A focal point of the global women’s movement, International Women’s Day (IWD) offers individuals and groups around the world a chance to celebrate the social, economic, cultural and political achievements of women.
The event, which is held on the 8th of March each year, is marked by a wide variety of activities including fundraisers, concerts, screenings, discussion groups and workshops.
Not merely a celebration of what has been achieved, however, the event also acts as a rallying call to groups who support equality rights to redouble their efforts in the cause of full equality.
The International Women’s Day website
The IWD website supports and coordinates global events marking International Women’s Day. Crammed full of information about the struggle for equal rights and the many achievements of women’s groups, the site is a great resource for anyone interested in the movement.
Three central beliefs underpin and guide the purpose and operation of the site:
- identifying, celebrating, and increasing visibility of women’s achievements can help forge equality
- strategic collaborations based on a foundation of shared purpose, trust and appreciation can impact positive change for women
- worldwide awareness raising via meaningful narratives, resources and activity can help combat gender bias and discrimination to accelerate gender parity.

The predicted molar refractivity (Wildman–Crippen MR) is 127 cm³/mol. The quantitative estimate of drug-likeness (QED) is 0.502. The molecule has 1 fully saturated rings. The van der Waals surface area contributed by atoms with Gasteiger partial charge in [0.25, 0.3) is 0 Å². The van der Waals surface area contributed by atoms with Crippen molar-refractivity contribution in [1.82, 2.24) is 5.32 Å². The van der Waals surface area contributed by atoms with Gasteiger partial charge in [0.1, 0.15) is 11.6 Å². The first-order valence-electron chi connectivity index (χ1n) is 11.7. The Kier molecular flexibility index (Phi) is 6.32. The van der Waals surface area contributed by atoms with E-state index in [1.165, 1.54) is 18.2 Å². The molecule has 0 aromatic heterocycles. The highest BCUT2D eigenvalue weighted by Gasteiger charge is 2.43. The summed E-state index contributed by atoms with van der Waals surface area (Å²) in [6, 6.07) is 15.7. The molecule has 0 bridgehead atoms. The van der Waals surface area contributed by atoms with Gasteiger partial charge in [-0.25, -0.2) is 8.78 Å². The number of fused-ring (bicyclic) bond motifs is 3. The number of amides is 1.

The history of International Women’s Day
International Women’s Day was first celebrated in 1911. The event was the brainchild of the German Social Democratic party member Clara Zetkin. Called to speak at an International Conference of Working Women held in Copenhagen, Zetkin proposed that a day to be set aside to mark the achievements of women worldwide. The proposal was quickly approved and International Women’s Day is the result.
On the 19th of March 1911, over a million people came out in support of the first IWD events, which were held in Germany, Austria, Denmark, and Switzerland.
Since that time the movement has grown steadily, with people in 80 countries marking the event in 2019.
Who can take part in International Women’s Day?
IWD is not tied to any one country, group, or government and the event is open to anyone who supports the aim of women’s equality.
More information about International Women’s Day can be found here.